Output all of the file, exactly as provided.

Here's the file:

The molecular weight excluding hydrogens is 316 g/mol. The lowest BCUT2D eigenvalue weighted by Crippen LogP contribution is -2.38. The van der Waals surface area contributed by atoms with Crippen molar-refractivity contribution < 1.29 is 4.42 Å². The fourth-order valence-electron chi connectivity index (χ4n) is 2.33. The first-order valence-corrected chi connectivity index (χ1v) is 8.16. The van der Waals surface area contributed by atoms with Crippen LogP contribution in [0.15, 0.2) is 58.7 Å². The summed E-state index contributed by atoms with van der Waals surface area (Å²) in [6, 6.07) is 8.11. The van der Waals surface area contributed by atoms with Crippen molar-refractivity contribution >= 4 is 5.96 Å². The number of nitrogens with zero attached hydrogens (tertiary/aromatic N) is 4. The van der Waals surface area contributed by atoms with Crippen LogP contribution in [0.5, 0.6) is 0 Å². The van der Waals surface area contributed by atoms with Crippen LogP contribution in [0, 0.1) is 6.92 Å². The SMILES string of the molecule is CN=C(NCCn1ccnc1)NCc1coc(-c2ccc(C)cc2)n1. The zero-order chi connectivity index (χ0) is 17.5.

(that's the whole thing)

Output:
The molecular weight excluding hydrogens is 316 g/mol. The lowest BCUT2D eigenvalue weighted by Crippen LogP contribution is -2.38. The van der Waals surface area contributed by atoms with Crippen molar-refractivity contribution < 1.29 is 4.42 Å². The fourth-order valence-electron chi connectivity index (χ4n) is 2.33. The first-order valence-corrected chi connectivity index (χ1v) is 8.16. The van der Waals surface area contributed by atoms with Crippen LogP contribution in [0.15, 0.2) is 58.7 Å². The summed E-state index contributed by atoms with van der Waals surface area (Å²) in [6, 6.07) is 8.11. The van der Waals surface area contributed by atoms with Crippen molar-refractivity contribution >= 4 is 5.96 Å². The number of nitrogens with zero attached hydrogens (tertiary/aromatic N) is 4. The van der Waals surface area contributed by atoms with Crippen LogP contribution in [0.5, 0.6) is 0 Å². The van der Waals surface area contributed by atoms with Crippen LogP contribution in [0, 0.1) is 6.92 Å². The SMILES string of the molecule is CN=C(NCCn1ccnc1)NCc1coc(-c2ccc(C)cc2)n1. The zero-order chi connectivity index (χ0) is 17.5.